Morningstar has changed its methodology for rating closed-ended funds, with the aim of making it easier for investors to compare risk-adjusted performance against open-ended equivalents.
The ratings agency is now using net asset value to determine a fund's rating rather than the market closing price.
It is also using its own categories to compare funds, where previously it used the Association of Investment Companies sectors.
This change will make analysis more relevant, by comparing funds against peers from both the open-ended and closed-ended spheres, as well as exchange-traded funds.
"The changes to our closed-end fund rating methodology are intended to assist advisers in their whole-of-market proposition", said Jackie Beard, director of closed-end fund research.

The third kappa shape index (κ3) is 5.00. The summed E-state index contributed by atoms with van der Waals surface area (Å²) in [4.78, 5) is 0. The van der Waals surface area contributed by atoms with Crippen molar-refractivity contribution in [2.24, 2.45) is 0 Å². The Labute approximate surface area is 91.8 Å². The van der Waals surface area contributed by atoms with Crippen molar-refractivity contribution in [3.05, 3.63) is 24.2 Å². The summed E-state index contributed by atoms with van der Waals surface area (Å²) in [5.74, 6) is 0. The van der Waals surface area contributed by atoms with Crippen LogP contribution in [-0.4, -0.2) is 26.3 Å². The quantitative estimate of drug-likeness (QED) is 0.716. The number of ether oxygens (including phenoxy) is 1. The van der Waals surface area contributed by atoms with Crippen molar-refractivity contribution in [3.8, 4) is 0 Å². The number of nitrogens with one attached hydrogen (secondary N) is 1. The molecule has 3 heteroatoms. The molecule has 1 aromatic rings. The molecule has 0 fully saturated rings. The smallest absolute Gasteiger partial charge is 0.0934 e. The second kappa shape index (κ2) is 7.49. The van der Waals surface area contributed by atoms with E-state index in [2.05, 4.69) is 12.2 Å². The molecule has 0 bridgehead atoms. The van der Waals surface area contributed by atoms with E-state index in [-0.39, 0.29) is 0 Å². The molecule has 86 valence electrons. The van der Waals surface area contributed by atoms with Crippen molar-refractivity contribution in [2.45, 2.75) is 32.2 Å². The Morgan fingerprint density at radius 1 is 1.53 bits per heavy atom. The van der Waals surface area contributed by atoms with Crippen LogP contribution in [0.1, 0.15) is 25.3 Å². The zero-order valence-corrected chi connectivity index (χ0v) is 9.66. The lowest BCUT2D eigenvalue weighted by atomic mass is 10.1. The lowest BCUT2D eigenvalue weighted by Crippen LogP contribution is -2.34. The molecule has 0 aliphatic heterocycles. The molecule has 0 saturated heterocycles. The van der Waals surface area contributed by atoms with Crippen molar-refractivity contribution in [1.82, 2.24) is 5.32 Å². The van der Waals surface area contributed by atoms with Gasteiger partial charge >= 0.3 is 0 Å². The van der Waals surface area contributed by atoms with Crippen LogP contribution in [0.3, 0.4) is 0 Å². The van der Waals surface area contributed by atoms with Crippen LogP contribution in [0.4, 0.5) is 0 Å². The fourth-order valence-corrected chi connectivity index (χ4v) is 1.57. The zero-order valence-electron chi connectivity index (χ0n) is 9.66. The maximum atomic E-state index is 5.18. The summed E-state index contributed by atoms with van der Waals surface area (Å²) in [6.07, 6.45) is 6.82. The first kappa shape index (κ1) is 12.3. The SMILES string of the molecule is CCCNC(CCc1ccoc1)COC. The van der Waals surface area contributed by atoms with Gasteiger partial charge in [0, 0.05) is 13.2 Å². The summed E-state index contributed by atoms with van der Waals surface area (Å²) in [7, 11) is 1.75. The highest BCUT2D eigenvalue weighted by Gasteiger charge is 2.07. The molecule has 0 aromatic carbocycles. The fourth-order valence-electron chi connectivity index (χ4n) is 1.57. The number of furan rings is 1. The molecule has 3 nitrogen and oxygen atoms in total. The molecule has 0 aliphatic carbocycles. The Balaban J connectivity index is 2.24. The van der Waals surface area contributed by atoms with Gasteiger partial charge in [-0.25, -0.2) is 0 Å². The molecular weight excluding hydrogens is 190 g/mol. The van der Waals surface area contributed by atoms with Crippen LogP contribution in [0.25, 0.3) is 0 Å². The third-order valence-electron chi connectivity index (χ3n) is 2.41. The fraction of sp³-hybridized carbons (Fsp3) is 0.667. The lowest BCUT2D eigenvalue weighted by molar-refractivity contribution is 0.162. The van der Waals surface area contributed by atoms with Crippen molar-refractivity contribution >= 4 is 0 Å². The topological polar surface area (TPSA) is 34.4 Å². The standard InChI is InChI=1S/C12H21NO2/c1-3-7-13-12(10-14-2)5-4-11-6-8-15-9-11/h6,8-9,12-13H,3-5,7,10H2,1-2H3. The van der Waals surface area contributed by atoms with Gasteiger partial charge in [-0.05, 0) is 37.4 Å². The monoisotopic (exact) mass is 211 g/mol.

"Risk-adjusted performance comparisons - on a vehicle-agnostic basis - are
now possible, which means investors and advisers can more readily compare the Morningstar Ratings of investment trusts with those of similar open-ended and exchange-traded funds.
"We wanted to make this change ahead of the industry's shift to a fee-based advice model, when a greater interest in investment trusts is expected to emerge."
The Morningstar Rating for closed-end funds is calculated on the fourth business day of each month and is available on the fifth business day in all Morningstar products.
The closed-end fund methodology does not adjust for transaction costs.
Smoking biggest culprit; obesity second
Average earner will gain £840 in 2018
Will also move heritage items
Responding to letter from Treasury Committee chair Nicky Morgan